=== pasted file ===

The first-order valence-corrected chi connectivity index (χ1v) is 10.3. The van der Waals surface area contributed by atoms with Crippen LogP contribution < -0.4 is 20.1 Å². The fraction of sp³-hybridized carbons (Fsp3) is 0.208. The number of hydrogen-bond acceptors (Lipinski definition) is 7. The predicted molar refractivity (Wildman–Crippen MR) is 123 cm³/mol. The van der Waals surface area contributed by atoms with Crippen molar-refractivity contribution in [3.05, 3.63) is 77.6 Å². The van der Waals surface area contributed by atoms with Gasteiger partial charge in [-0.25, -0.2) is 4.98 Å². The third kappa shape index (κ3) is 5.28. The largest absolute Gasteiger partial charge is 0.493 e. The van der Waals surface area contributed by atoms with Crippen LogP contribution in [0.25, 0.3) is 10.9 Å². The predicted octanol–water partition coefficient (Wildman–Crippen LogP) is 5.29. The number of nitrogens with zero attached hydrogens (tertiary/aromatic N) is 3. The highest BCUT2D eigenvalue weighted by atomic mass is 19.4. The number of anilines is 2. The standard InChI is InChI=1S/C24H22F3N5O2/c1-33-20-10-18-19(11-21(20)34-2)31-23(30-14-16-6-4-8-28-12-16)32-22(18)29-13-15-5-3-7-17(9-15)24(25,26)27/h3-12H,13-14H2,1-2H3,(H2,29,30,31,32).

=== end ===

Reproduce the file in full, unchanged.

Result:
The first-order valence-corrected chi connectivity index (χ1v) is 10.3. The van der Waals surface area contributed by atoms with Crippen LogP contribution < -0.4 is 20.1 Å². The fraction of sp³-hybridized carbons (Fsp3) is 0.208. The number of hydrogen-bond acceptors (Lipinski definition) is 7. The predicted molar refractivity (Wildman–Crippen MR) is 123 cm³/mol. The van der Waals surface area contributed by atoms with Crippen molar-refractivity contribution in [3.05, 3.63) is 77.6 Å². The van der Waals surface area contributed by atoms with Gasteiger partial charge in [-0.25, -0.2) is 4.98 Å². The third kappa shape index (κ3) is 5.28. The largest absolute Gasteiger partial charge is 0.493 e. The van der Waals surface area contributed by atoms with Crippen LogP contribution in [0.25, 0.3) is 10.9 Å². The predicted octanol–water partition coefficient (Wildman–Crippen LogP) is 5.29. The number of nitrogens with zero attached hydrogens (tertiary/aromatic N) is 3. The highest BCUT2D eigenvalue weighted by atomic mass is 19.4. The number of anilines is 2. The standard InChI is InChI=1S/C24H22F3N5O2/c1-33-20-10-18-19(11-21(20)34-2)31-23(30-14-16-6-4-8-28-12-16)32-22(18)29-13-15-5-3-7-17(9-15)24(25,26)27/h3-12H,13-14H2,1-2H3,(H2,29,30,31,32).